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Archive for May 18th, 2010

Screen Cap from Fellini’s masterpiece ‘La Dolce Vita’

 © 2010 by James Clark

      With this look at Fellini’s very European, and, in that sense, “old world,” blockbuster, we seem to have departed the land of David Lynch. But our new series, “Old World/ New World,” takes as its focus that “newness” so pungent in the lengthy affair with “fire walk.” And that means continuing to inhabit a precinct cinematically smouldering over a remarkably wide expanse.    

     In view of this orientation, what may have seemed a limitless source of pleasure and nourishment—the “old” and the “new”—sharpens down to old times and places and new times and places as evincing rare, explosive and indispensable turns of sensibility. This means deleting from consideration contributions from film artists whose craftsmanship and understanding remain an irresistible joy—figures like Jean Vigo, Jean Renoir, Ernst Lubitsch, Max Ophuls, Billy Wilder, John Ford, Alfred Hitchcock, Satyajit Ray, Jacques Tati and Akira Kurosawa—contributions from artists of towering reputation, particularly amongst film academician enforcers—figures like Jean-Luc Godard (with the exception of Breathless and Eloge de l’Amour), François Truffaut, Jean-Pierre Melville, Agnès Varda (with the exception of Cleo de 5 a 7 and Le Bonheur), Claire Denis, Pedro Costa, Jia Zhang-Ke and Apitchatpong Weerasethakul—and contributions from impressively extravagant powers like Sam Peckinpah, Sergio Leone, Francis Ford Coppola, Peter Jackson and James Cameron. (more…)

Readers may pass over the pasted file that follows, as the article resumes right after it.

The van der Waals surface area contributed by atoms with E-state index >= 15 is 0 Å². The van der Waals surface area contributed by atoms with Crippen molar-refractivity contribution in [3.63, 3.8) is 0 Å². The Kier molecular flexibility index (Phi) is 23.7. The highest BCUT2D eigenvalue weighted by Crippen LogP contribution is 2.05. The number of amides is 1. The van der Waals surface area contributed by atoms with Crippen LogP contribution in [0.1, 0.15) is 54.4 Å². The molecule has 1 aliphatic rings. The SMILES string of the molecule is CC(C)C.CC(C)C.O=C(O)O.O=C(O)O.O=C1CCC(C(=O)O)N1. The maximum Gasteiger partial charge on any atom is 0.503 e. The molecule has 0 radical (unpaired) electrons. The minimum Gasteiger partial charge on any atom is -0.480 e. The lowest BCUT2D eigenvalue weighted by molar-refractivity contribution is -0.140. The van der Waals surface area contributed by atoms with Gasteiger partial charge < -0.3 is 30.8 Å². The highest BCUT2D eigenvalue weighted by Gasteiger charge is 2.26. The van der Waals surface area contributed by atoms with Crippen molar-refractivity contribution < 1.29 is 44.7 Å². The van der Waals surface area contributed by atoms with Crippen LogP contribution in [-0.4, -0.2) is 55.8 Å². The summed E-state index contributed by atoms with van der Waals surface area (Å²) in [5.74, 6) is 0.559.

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by Allan Fish

(USA 2005 134m) DVD1/2

Where bluebirds sing and there’s a whisky spring

p  Diana Ossana, James Schamus  d  Ang Lee  w  Diana Ossana, Larry McMurtry  story  Annie Proulx  ph  Rodrigo Prieto  ed  Dylan Tichenor, Geraldine Peroni  m  Gustavo Santoaolla  art  Judy Becker  cos  Marit Allen

Heath Ledger (Ennis Del Mar), Jake Gyllenhaal (Jack Twist), Anne Hathaway (Lureen Newsome), Michelle Williams (Alma), Randy Quaid (Joe Aguirre), Anna Faris (Lashawn Malone), Linda Cardellini (Cassie), Graham Beckel (L.D.Newsome), Scott Michael Campbell (Monroe), David Harbour (Randall Malone), Kate Mara (Alma Jnr, aged 19), Roberta Maxwell (Mrs Twist), Peter McRobbie (Mr Twist),

Could there have been a more unlikely critical and popular hit in the hard-line conservative America of George W.Bush than Brokeback Mountain?  On the face of it, most definitely not, but then again, few people seemed willing to look below the surface.  It was inevitable that in that heartland of self-righteous, testament-slamming hypocrisy, the Bible Belt, the film was damned with a fury worthy of Elmer Gantry in full flow, for depicting a love which, to them, was cursed in hell.  One could like to think we lived in a forgiving, non-judgmental society, but that would be an object lesson in naivety.

            In Wyoming in 1963, an unemployed rodeo rider, Jack Twist, and ranch-hand Ennis Del Mar, spend a tough winter up on the eponymous mountain herding and taking care of sheep, keeping coyotes, bears and the like at bay.  While up there, the two men, who previously believed themselves heterosexual, engage in a passionate homosexual affair.  In an attempt to distance themselves from their feelings, both marry young women; Ennis marrying the devoted Alma, while Jack marries a rich man’s rodeo-loving daughter, Lureen.  Both have children, but when they meet again several years later, their affair continues, though they are seen by Alma, who eventually asks for a divorce, while Jack continues his marriage.  They arrange to meet up on the eponymous mountain several times a year under the pretext of going fishing, but around them their lives unravel, with eventually fatal results. (more…)

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